Job sharing for MPs(38 Posts)
Please support the campaign to allow MPs to job share. More information at www.elocalnews.org.uk.
If MPs are allowed to job share then other occupations will follow. Job sharing makes it easier for parents of children, carers and disabled people to become MPs. Please write to your MP and ask her or him to support the idea. Maria Miller MP, Minister for Disabled People, is considering the issue at the moment. She is working on a consultation paper called 'Access to elected office for disabled people' which looks at ways to increase the number of disabled people in politics.
bloody hell - 2 lots of allowances to be milked !!! think not
There would only be one salary and one set of allowances between the two job sharers.
What about a declaration of interest from you personally Deborah'first time poster on this thread only'451?
Are you a parliamentary researcher?
Are you an MPs family member?
Are you an MP?
Why do you think we should do what you say?
What are you getting out of it personally?
Why should we trust you?
Why do you think we should get involved in this amazingly convoluted and misbegotten 'campaign'?
I am not an MP, paid Parliamentary researcher or an MPs family member. I have contacted MPs about this issue and sent a 300 signature petition in support of job sharing for MPs to the Government Equalities Office. I collected signatures for the petition from the Women's Institute, a local advice agency, a local Mosque, my local Church, a branch of MIND and our local Tescos superstore. An overwhelming majority of people thought it was a sensible idea and signed the petition.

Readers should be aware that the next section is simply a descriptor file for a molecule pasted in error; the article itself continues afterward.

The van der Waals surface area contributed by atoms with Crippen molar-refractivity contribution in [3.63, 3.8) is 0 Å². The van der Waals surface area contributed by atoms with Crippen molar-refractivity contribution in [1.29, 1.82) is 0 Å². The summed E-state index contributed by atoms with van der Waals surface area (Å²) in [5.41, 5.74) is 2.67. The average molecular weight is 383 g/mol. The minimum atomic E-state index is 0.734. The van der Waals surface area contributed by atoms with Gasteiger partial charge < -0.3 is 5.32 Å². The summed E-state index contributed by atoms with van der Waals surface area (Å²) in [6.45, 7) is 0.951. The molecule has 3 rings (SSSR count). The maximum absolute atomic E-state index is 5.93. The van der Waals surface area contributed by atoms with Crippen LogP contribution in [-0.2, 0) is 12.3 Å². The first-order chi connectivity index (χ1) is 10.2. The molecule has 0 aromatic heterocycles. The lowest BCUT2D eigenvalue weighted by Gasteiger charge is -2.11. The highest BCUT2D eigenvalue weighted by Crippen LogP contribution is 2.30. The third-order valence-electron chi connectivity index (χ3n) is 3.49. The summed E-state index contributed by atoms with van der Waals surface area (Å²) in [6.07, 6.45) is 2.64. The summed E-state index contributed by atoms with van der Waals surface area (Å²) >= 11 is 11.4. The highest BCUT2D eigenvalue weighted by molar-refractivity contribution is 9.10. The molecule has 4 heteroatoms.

What I would get out of it personally is a more democratic system for electing a Parliament which is truly representative of the population.
Please look at the leaflet on www.elocalnews.org.uk.
The United Nations Convention on the Rights of Persons with Disabilities creates a right to work on the same basis as others (see Articles 27 and 29 of the Convention http://www.un.org/disabilities/documents/convention/convoptprot-e.pdf)